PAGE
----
Know that for most wildlife viewing in Yellowstone, or any habitat for that matter, the early morning or dusk are the best times to see animals. That’s especially true with moose. Who knows where they go during the day, but yeah, we have the most success at dusk.
Tip: if you have the time, Grand Teton National Park is a day trip just to the south. The Tetons are home to a larger moose population and they are statistically sighted more
frequently there. The scenery is really amazing, and so different from Yellowstone. It is an easy way to add some extra fun and two extra stamps in your National Parks Passport.
The only guarantee in Yellowstone, besides Old Faithful, is seeing elk. The Mammoth Hot Springs area is the easiest place to spot them, as they do just linger by the Hotel and Park Headquarters. This is usually the mamas and babies. The bull elk tend to be more centrally located. Our best experiences watching bull elk with enormous racks have been in the Canyon area, in the meadows and thin forest near the visitor center. I actually can’t think of a Yellowstone trip where we haven’t seen handsome, majestic bull elk here. I might even call seeing multiple bull elk together a guarantee…maybe. And not to waffle, but like I said, wildlife viewing in Yellowstone isn’t a 100% spot on experience every day, but it is, but… just go see for yourself.
Yellowstone is a birder’s paradise. We brought a good friend with us on our most recent trip and she was in bird heaven. We were fortunate to see pelicans flying, fishing and swimming, all very close to us. We got to experience a family of trumpeter swans, resting and then swimming off from very close. One morning we were lucky enough to have breakfast near a heron nest and talk with a group of researchers with a telescope who were documenting the heron family behavior. And there were so many wonderful song birds.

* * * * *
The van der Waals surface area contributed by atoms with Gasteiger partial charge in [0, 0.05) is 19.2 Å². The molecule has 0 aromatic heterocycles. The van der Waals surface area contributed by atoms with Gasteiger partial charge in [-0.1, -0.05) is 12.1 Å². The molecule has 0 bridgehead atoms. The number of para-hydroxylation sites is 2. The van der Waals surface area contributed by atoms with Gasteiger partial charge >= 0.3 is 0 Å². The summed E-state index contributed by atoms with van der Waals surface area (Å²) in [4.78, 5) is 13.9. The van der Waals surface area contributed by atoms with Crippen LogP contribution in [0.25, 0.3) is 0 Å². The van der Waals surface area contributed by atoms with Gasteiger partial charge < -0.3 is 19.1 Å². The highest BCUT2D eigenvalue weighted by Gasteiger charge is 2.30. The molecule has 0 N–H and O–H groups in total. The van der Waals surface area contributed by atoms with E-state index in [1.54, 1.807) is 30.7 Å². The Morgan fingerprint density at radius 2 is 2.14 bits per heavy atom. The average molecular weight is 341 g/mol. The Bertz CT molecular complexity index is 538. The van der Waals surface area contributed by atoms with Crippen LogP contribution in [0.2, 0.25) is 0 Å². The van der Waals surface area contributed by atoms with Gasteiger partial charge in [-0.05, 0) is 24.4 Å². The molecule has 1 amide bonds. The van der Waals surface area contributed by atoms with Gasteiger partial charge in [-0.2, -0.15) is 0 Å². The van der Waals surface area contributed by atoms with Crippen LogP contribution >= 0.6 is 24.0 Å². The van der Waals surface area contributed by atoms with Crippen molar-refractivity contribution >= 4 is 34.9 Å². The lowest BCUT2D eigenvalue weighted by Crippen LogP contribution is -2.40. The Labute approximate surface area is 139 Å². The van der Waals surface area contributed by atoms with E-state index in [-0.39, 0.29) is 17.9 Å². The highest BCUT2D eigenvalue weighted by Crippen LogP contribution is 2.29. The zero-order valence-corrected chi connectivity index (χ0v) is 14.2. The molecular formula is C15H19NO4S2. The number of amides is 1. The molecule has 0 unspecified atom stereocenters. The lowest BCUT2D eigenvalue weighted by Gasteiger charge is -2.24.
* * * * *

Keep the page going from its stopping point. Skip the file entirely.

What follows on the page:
Tip: the Bridge Bay Visitor Center has an amazing collection of taxidermy birds. They also have bird checklists and guides to help spot the different species.
To see the cutest video ever: our oldest son telling a stranger about the taxidermy pelican family… and their two dads. It was adorable and he’s adorable and, well, just watch the video.
Click the map below for a larger version. Please note that there aren’t a lot of roads, but there sure are a lot of sites to stop at. When at the Park, ask for an Experience Planner for a more detailed map showing common sighting locations and picnic areas.
Besides what we’ve listed here, there is much more wildlife in the Park. What have you seen? Where did you see it? Share your experience and questions in the comments below or via email.